32nd Sunday in O.T.; November 12, 2017
Wis 2:12-16 Ps 63 1 Thes 4:13-18 Mt 25:1-13
Deacon Jim McFadden; SJB C.C.
We are a hyper-stimulated, impatient people. Carrie Fisher, in her auto-biography once opined that “Instant gratification isn’t fast enough!” And, the electronic, digital age we now live in has only exacerbated this. We have fast food, instant replay, 24/7 news bites. We become anxious when we have to stand in line at a checkout counter. We grip the steering wheel in a white-knuckled strangle-hold when we have to wait for a stop light. We complain when the homilist goes beyond 10 minutes.
As we approach the end of the liturgical calendar, we are reminded that the unfolding of time is not in our hands, but is in God’s. We know how the story ends—Jesus has conquered sin, death, and the power of Satan through his death and resurrection. We know that we have a secure and eternally life-giving future, when we stay connected to Jesus and proclaim that he is the Risen Lord. Despite what may be happening around us—the chaos, divisiveness, degradation of human beings—Jesus has promised us a blessing: namely, “Peace be with you” as he breathes upon us. God promises us peace—not merely the absence of war or conflict, but the life that is shared within the mystery of the triune God. That kind of communion and fellowship gives us everything we need to be happy and joyful, regardless of what our external circumstances may be.
When we gaze upon human history through the prism of Sacred Scripture, we see that human sinfulness can get in the way of God’s plans. So, the people waited anxiously for the time of fulfillment, which became known as the endtime. The Greeks have a word for this unique time: namely, kairos or God’s time. It stands by itself; it’s totally unique that is so different from the ongoing, ordinary time or chronos (chronological time). Amazing, transformative events occur in kairos. There, God’s promises are fulfilled.
As Christians, we believe that our Lord Jesus has inaugurated this time of fulfillment through the Mystery of Faith, the Paschal Mystery. At the same time, we have one foot planted in the world of ordinary time, in chronos. By virtue of our Baptism, we’re called to be missionary disciples as we live the extraordinary Way of Jesus in this ordinary time. As we do so, we enter into the time of fulfillment.
Today’s Gospel reading employs the metaphor of marriage to convey this awesome time of fulfillment. The virgins are part of a wedding party that is bursting at the seams. The point of the parable is to be always prepared “for you know neither the day or the hour” (Mt 25:13). All of the virgins were ready for the immediate arrival of the bridegroom, but only half of them came prepared for the long wait.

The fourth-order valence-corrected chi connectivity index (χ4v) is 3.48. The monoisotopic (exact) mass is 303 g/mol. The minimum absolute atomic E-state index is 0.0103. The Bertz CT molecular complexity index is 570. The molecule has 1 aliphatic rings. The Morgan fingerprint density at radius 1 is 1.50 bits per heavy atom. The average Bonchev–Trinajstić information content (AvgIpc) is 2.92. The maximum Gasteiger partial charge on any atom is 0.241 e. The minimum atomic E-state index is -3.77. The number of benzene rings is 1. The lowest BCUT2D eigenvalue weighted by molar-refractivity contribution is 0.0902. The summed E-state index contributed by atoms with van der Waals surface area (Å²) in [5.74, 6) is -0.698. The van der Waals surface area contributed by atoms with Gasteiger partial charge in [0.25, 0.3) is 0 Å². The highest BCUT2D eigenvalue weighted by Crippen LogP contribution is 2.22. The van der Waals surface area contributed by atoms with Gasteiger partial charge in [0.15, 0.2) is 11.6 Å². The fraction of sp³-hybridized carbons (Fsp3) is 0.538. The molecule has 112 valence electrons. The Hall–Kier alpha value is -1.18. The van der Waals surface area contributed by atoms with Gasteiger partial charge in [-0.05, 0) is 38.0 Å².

Brothers and sisters, we know that life is very precarious. We do not know when our time will come. But, like the wise virgins, we must always be prepared, having enough oil to get us through the night. We cannot presume that we’ll be able to purchase the oil when we need it. We cannot live as if the end is going to happen tomorrow—though it might. Yet, we must live as if the end is imminent. The question is, how are we to do this?
The mysterious figure of Woman Wisdom in the first reading offers us a guide for such thoughtful and intentional living. Echoing New Testament themes, we’re called to watch through the night, to be vigilant. We’re told that Wisdom will teach us how to live in this very complex and murky time.
This Wisdom is much more than practical knowledge as to how to get through the day with street smarts. She comes from God and is “perfection of prudence.” What does that mean? To seek wisdom is to seek God, in which we live his Way in our ordinary experience. That is, we take our Gospel values and apply them prudently in this concrete situation. While it seems that we are seeking her, we hear that “She makes her own rounds, seeking” us. That’s right, Wisdom seeks us. Our job is to be open to her invitation and to live accordingly.
The challenge put before us is very straightforward. We have been invited by God to the celebration of the fulfillment of His promise of peace. It’s right there. Do we want it or are we still clinging to the goods of the world as our source of happiness? This peace is what we will be enjoying in Heaven for eternity. We now live in the in-between time, a time of already-but-not-yet. Through grace, we already live in kairos inaugurated by Jesus, but it has not been completely fulfilled. So, we move through time, we must “stay awake,” be always prepared, for we do not know when it will be fulfilled. We are not alone in our waiting. We have, as our loyal companions, the Communion of Saints on earth, and the Wisdom that comes from God.
So, People of God at SJB, how prepared are you for the unfolding of God’s plan in your life? Where do you look for the Wisdom that comes from God?